Updated: Sep 1, 2021
For our twelfth entry of our Beneath the Needle Q&A series, we (metaphorically) take a seat with V. Astor Solomon, a Short Fiction contributor responsible for the enthralling and important Bare Your Neck, Show Your Teeth, featured in The Needle Drops... Volume One. We talk about this visceral entry, alongside growing up with horror and fiction -- often both intertwined -- tarot, art and short short stories.
tw/cw: passing reference to trauma
V. Astor Solomon is a non-binary, queer, mixed-race, disabled author residing in Kentucky. They are often found writing about dead beings, things that should not be sentient but are, and other strange and possibly deadly creatures. They are also one of those people who can’t pick between cats and dogs, will drink tea, coffee, hot chocolate, and the occasional alcoholic beverage, and is generally a curious magpie more than a person.
They have been published in such outlets as Cast of Wonders and Lamplight, and you can find their full list of credits here.
So, V. Astor - Bare Your Neck, Show Your Teeth is built upon the ‘Final Girl’, which was established by many slasher genre flicks that are beloved by the horror community -- what was your first experience with the trope?
I honestly don’t recall my first experience.
I grew up with horror, my mother and I bonded over horror movies when I was small, so honestly, while the monsters feel like home, the Final Girls were the people I wanted to grow up to be - in certain regards.
Handling such an emotive narrative, would you mind sharing some insight into the origins of Bare Your Neck, Show Your Teeth, and what it means to you?
Between growing up with horror as a comfort medium and growing up with trauma, I feel like survival stories come naturally to me. Bare Your Neck came from a place of feeling feral, feeling changed after you’ve survived something exceptionally difficult but knowing that you aren’t the only one who’s been through some kind of hell and came out on the other side.
How did you get your start writing fiction? Has it been an element of your life for as long as you can remember, or is it something you discovered later down the line?
I was an early reader, and with that came a love of story in all its forms and flavors. I always wanted to tell stories, be it through writing, drawing, or even acting.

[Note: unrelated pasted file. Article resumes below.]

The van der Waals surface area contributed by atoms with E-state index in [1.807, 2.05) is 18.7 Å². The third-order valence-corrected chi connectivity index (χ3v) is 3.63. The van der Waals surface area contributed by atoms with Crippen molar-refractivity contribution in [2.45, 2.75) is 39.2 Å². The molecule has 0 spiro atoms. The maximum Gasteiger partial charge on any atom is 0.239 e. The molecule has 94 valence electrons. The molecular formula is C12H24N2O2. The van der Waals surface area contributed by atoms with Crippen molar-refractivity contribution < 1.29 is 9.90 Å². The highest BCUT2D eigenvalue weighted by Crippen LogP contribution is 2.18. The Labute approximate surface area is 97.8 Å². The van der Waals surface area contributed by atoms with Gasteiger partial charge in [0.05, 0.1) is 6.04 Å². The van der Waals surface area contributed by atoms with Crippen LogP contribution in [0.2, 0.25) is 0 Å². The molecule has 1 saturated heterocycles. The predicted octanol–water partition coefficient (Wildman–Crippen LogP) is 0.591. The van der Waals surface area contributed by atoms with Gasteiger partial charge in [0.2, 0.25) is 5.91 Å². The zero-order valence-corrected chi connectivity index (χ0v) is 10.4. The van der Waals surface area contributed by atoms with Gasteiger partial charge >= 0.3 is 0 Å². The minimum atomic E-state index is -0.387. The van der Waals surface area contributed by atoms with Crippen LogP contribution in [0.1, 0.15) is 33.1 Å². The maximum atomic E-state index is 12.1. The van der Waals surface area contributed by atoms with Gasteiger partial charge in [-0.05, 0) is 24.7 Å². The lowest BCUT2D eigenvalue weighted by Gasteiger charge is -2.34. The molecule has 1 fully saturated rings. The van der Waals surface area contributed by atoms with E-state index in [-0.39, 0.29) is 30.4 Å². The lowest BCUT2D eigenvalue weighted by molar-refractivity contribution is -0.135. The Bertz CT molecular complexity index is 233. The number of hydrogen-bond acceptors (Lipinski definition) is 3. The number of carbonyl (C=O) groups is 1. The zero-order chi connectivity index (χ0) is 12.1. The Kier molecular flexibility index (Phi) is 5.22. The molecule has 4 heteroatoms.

I’m enamoured with narrative so typing away kind of came naturally to me, even if it was through fanfiction, which also sometimes still acts as a comfort to me when I’m feeling strung out on original fiction.
"I’m enamoured with narrative so typing away kind of came naturally to me"
Which of your many previously published works was particularly memorable for you, to highlight to our readers? Is there a specific story you often revisit?
This Was Never A Vigil is one of the pieces of work that I call a ‘heart story’.
Death motifs, underworlds, and birds all mean a lot in one way or another and I still think of that story fondly and with pride.
You often write shorter stories -- tiny stories here -- is this something you’ve always done, and what is it you enjoy about the format?
I’ve always been drawn to short fiction, it sunk its claws into me more than novels ever have.
I don’t read much of anything over a novella length, and while I love lush language, concise and intriguing are also a big draw for me.
I love leaving someone who reads my stories with a bit of curiosity and wonder, or maybe a pinch of fear. That short, sharp, shock of emotion has always been what I like to elicit.
Beyond crafting fiction, you practice tarot and dabble in art. Could you highlight some aspects of your passion for these? Do you find they complement your writing?
I took up art in a semi-serious fashion when I realized writing was no longer a hobby; I needed something to be able to turn off my brain and not think in words. It gave me a creative outlet to be able to help me process and relax in equal measure.
Tarot, and divination in general, are things I’ve been doing since I was pretty young. My mother gave me a tarot deck when I was a teenager and while I had my fits and starts of not working with them, I always came back. The cards are a great way to help me look at stories in a different way, freeing up my brain to examine different possibilities for a story to develop. When I can’t bounce ideas off another person, I’m happy to talk it through with one of my decks.
"The cards are a great way to help me look at stories in a different way, freeing up my brain to examine different possibilities for a story to develop."
Can we ask the origins of “how sweet the words”?
Oh boy, okay.
So ‘how sweet the words’ is a play off of ‘how sweet the sound’ which while some people may think of Amazing Grace, for me is associated with Vienna Teng’s Recessional. The whole line is ‘words like rain, how sweet the sound’.
I’ve loved the song since I heard it and I liked the narrative structure it takes on.
In three words or less - what can our readers expect from Bare Your Neck, Show Your Teeth?
Three words? Okay, let me try this...
Recover and arise.